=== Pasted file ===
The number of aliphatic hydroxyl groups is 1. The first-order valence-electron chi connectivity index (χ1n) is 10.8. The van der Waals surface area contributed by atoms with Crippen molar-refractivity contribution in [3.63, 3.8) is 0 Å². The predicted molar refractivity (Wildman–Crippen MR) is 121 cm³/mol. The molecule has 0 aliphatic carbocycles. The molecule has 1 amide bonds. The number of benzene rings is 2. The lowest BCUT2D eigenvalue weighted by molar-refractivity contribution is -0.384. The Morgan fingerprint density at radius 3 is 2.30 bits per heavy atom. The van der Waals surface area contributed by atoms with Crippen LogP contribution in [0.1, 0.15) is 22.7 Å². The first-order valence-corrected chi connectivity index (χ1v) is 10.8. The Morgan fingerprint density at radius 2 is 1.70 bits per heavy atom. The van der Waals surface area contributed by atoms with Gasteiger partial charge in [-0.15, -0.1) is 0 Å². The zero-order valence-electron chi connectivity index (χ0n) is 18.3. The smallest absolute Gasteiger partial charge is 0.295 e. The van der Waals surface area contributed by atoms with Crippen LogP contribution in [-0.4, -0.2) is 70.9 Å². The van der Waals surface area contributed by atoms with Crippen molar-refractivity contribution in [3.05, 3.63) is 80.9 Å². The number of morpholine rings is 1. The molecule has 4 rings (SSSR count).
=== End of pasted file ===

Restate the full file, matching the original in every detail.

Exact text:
The number of aliphatic hydroxyl groups is 1. The first-order valence-electron chi connectivity index (χ1n) is 10.8. The van der Waals surface area contributed by atoms with Crippen molar-refractivity contribution in [3.63, 3.8) is 0 Å². The predicted molar refractivity (Wildman–Crippen MR) is 121 cm³/mol. The molecule has 0 aliphatic carbocycles. The molecule has 1 amide bonds. The number of benzene rings is 2. The lowest BCUT2D eigenvalue weighted by molar-refractivity contribution is -0.384. The Morgan fingerprint density at radius 3 is 2.30 bits per heavy atom. The van der Waals surface area contributed by atoms with Crippen LogP contribution in [0.1, 0.15) is 22.7 Å². The first-order valence-corrected chi connectivity index (χ1v) is 10.8. The Morgan fingerprint density at radius 2 is 1.70 bits per heavy atom. The van der Waals surface area contributed by atoms with Gasteiger partial charge in [-0.15, -0.1) is 0 Å². The zero-order valence-electron chi connectivity index (χ0n) is 18.3. The smallest absolute Gasteiger partial charge is 0.295 e. The van der Waals surface area contributed by atoms with Crippen LogP contribution in [-0.4, -0.2) is 70.9 Å². The van der Waals surface area contributed by atoms with Crippen molar-refractivity contribution in [3.05, 3.63) is 80.9 Å². The number of morpholine rings is 1. The molecule has 4 rings (SSSR count).